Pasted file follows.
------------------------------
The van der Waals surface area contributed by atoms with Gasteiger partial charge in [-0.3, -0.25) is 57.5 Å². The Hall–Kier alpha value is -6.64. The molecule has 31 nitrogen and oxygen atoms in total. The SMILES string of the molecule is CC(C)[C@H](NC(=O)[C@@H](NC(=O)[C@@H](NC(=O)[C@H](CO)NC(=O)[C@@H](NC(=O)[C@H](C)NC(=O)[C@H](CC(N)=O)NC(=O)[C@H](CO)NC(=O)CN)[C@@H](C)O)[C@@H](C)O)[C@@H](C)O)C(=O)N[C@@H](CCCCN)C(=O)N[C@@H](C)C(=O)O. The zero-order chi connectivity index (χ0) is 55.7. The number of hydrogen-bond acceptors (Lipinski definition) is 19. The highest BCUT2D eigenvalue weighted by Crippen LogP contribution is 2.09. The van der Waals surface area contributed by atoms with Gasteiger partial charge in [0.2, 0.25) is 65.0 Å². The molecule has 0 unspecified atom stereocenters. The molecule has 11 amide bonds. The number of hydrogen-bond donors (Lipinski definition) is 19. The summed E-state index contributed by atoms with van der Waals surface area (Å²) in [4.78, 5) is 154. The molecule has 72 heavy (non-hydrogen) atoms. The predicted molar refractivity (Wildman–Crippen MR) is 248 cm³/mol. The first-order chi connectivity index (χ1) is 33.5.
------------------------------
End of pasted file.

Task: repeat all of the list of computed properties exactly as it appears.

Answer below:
The van der Waals surface area contributed by atoms with Gasteiger partial charge in [-0.3, -0.25) is 57.5 Å². The Hall–Kier alpha value is -6.64. The molecule has 31 nitrogen and oxygen atoms in total. The SMILES string of the molecule is CC(C)[C@H](NC(=O)[C@@H](NC(=O)[C@@H](NC(=O)[C@H](CO)NC(=O)[C@@H](NC(=O)[C@H](C)NC(=O)[C@H](CC(N)=O)NC(=O)[C@H](CO)NC(=O)CN)[C@@H](C)O)[C@@H](C)O)[C@@H](C)O)C(=O)N[C@@H](CCCCN)C(=O)N[C@@H](C)C(=O)O. The zero-order chi connectivity index (χ0) is 55.7. The number of hydrogen-bond acceptors (Lipinski definition) is 19. The highest BCUT2D eigenvalue weighted by Crippen LogP contribution is 2.09. The van der Waals surface area contributed by atoms with Gasteiger partial charge in [0.2, 0.25) is 65.0 Å². The molecule has 0 unspecified atom stereocenters. The molecule has 11 amide bonds. The number of hydrogen-bond donors (Lipinski definition) is 19. The summed E-state index contributed by atoms with van der Waals surface area (Å²) in [4.78, 5) is 154. The molecule has 72 heavy (non-hydrogen) atoms. The predicted molar refractivity (Wildman–Crippen MR) is 248 cm³/mol. The first-order chi connectivity index (χ1) is 33.5.